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Collins v. Brighthaupt

United States District Court, D. Connecticut

January 5, 2016




Petitioner, Ricardo Collins, currently incarcerated at the Cheshire Correctional Institution in Cheshire, Connecticut, brings this action pro se for a writ of habeas corpus under 28 U.S.C. § 2254. He challenges his 2006 conviction for murder, felony murder, and robbery in the first degree. For the reasons that follow, the petition is denied.

I. Standard of Review

A federal district court “shall entertain an application for a writ of habeas corpus in behalf of a person in state custody pursuant to the judgment of a State court only on the ground that he is in custody in violation of the Constitution or laws or treaties of the United States.” 28 U.S.C. § 2254(a). A federal court cannot grant a petition for a writ of habeas corpus filed by a person in state custody with regard to any claim that was adjudicated on the merits by a state court unless the adjudication of the claim in state court either:

(1) resulted in a decision that was contrary to, or involved an unreasonable application of, clearly established Federal law, as determined by the Supreme Court of the United States; or
(2) resulted in a decision that was based on an unreasonable determination of the facts in light of the evidence presented in the State court proceeding.

28 U.S.C. § 2254(d). Section 2254(d) “imposes a highly deferential standard for evaluating state-court rulings and demands that state-court decisions be given the benefit of the doubt.” Renico v. Lett, 559 U.S. 766, 773 (2010) (internal quotation marks and citations omitted). Thus, the standard set forth in section 2254(d) is “difficult to meet.” Metrish v. Lancaster, ___ U.S. ___, 133 S.Ct. 1781, 1786 (2013).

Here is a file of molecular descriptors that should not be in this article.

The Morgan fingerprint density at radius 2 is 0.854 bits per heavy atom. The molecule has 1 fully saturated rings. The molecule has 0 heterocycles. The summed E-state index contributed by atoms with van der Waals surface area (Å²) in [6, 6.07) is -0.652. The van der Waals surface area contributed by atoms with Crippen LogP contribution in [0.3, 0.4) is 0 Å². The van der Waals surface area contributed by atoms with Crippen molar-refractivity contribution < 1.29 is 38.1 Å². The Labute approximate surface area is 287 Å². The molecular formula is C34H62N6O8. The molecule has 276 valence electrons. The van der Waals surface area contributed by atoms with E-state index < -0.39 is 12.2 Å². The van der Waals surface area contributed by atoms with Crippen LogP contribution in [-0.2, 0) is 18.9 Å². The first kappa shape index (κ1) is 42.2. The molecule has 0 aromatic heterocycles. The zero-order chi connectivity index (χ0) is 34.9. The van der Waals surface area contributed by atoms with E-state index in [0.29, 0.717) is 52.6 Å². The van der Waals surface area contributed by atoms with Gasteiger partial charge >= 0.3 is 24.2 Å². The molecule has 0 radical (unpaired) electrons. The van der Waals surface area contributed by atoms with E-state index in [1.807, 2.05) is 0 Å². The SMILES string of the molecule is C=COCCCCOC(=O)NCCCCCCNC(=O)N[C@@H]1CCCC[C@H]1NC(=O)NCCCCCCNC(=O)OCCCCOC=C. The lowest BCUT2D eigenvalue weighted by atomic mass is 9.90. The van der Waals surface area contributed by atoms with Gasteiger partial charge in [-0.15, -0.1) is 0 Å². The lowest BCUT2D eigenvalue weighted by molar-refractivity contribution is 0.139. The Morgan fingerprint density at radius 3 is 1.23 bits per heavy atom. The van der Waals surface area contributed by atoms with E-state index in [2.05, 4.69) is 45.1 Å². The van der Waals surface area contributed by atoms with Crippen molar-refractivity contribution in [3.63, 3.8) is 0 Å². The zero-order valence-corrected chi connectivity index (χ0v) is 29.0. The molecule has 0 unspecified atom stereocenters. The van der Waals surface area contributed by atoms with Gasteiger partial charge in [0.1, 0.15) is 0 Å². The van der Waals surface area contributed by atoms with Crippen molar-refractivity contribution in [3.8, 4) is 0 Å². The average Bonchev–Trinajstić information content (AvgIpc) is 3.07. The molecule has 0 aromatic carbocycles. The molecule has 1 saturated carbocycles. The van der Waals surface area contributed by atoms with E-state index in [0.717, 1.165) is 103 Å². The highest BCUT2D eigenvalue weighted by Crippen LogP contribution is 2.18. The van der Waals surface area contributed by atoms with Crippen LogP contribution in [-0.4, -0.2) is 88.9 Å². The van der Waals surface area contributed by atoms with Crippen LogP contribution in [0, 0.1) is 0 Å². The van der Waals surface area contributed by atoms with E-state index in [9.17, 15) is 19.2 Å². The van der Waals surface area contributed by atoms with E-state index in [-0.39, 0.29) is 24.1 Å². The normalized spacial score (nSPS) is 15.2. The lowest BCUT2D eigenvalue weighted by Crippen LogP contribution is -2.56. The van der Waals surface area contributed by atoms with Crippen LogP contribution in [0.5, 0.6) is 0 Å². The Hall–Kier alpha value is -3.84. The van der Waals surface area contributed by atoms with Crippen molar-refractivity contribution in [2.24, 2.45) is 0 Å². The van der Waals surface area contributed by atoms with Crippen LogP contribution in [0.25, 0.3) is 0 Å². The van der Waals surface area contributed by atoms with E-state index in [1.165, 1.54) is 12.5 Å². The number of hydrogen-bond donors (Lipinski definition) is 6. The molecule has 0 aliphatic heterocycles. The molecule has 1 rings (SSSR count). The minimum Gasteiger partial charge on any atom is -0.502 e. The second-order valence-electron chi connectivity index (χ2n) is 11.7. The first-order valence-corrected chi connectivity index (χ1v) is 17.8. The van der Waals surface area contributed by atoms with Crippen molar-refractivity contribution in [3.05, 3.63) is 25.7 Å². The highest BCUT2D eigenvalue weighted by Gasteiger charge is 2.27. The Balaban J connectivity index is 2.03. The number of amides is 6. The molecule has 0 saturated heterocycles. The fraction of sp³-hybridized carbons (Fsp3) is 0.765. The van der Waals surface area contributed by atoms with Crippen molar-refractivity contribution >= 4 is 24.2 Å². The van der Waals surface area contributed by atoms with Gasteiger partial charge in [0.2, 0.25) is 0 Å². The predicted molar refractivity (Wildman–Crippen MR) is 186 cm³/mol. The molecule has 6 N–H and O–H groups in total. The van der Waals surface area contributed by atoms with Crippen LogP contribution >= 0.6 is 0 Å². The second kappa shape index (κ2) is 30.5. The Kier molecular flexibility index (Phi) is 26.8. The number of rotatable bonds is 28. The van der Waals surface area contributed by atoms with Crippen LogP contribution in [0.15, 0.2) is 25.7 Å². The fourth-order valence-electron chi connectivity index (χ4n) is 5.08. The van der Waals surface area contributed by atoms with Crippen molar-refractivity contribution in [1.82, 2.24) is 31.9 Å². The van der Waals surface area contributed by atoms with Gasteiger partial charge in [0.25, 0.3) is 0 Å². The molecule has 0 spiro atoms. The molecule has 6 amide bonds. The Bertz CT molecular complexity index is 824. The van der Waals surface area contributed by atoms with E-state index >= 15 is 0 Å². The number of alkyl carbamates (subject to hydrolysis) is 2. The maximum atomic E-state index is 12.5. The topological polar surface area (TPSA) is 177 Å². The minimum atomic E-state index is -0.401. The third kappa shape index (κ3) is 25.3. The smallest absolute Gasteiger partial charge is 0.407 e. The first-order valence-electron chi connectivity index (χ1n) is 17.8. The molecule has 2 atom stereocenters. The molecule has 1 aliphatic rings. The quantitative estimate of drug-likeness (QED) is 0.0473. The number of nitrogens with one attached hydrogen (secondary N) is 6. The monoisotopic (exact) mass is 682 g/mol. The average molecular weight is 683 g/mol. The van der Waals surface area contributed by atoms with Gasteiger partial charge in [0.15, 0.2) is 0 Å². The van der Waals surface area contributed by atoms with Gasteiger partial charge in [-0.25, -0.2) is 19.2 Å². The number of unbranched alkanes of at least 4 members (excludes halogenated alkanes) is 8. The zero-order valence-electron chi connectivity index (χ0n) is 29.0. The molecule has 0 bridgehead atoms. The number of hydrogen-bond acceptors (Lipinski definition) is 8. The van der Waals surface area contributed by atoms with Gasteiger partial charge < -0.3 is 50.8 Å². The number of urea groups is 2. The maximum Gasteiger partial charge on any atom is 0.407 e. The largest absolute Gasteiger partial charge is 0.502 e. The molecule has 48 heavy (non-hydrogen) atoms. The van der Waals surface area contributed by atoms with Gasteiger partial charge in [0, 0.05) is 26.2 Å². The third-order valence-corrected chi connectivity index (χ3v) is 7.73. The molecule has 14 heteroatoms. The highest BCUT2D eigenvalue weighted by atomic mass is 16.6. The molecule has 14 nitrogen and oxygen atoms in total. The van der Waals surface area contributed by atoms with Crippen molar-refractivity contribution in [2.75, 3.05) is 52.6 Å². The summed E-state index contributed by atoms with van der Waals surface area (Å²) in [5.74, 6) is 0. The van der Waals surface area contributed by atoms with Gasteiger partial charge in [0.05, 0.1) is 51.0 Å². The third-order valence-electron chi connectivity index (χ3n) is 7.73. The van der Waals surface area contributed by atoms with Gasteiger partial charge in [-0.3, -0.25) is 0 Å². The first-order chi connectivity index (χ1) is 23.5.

Clearly established federal law is found in holdings, not dicta, of the Supreme Court at the time of the state court decision. Williams v. Taylor, 529 U.S. 362, 365 (2000). Thus, “circuit precedent does not constitute clearly established Federal law, as determined by the Supreme Court.” Parker v. Matthews, ___ U.S. ___, 132 S.Ct. 2148, 2155 (2012) (internal quotation marks and citation omitted).

A decision is “contrary to” clearly established federal law where the state court applies a rule different from that set forth by the Supreme Court or if it decides a case differently than the Supreme Court on essentially the same facts. Bell v. Cone, 535 U.S. 685, 694 (2002). A state court unreasonably applies Supreme Court case law when the court correctly identifies the governing law, but unreasonably applies that law to the facts of the case, or refuses to extend a legal principle clearly established by the Supreme Court to a new situation in which it should govern. Davis v. Grant, 532 F.3d 132, 140 (2d Cir. 2008), cert. denied, 555 U.S. 1176 (2009). It is not enough that the state court decision is incorrect or erroneous. Rather, the state court application of clearly established law must be objectively unreasonable, which is a “substantially higher threshold.” Schriro v. Landrigan, 550 U.S. 465, 473 (2007). Thus, a state prisoner must show that the challenged court ruling “was so lacking in justification that there was an error well understood and comprehended in existing law beyond any possibility for fairminded disagreement.” Harrington v. Richter, 562 U.S. 86, 103 (2011).

When reviewing a habeas petition, the federal court presumes that the factual determinations of the state court are correct. 28 U.S.C. § 2254(e)(1). The petitioner has the burden of rebutting that presumption by clear and convincing evidence. Id. In addition, the federal court’s review under section 2254(d)(1) is limited to the record that was before the state court that adjudicated the claim on the merits. Cullen v. Pinholster, 563 U.S. 170, 181 (2011).

II. Procedural History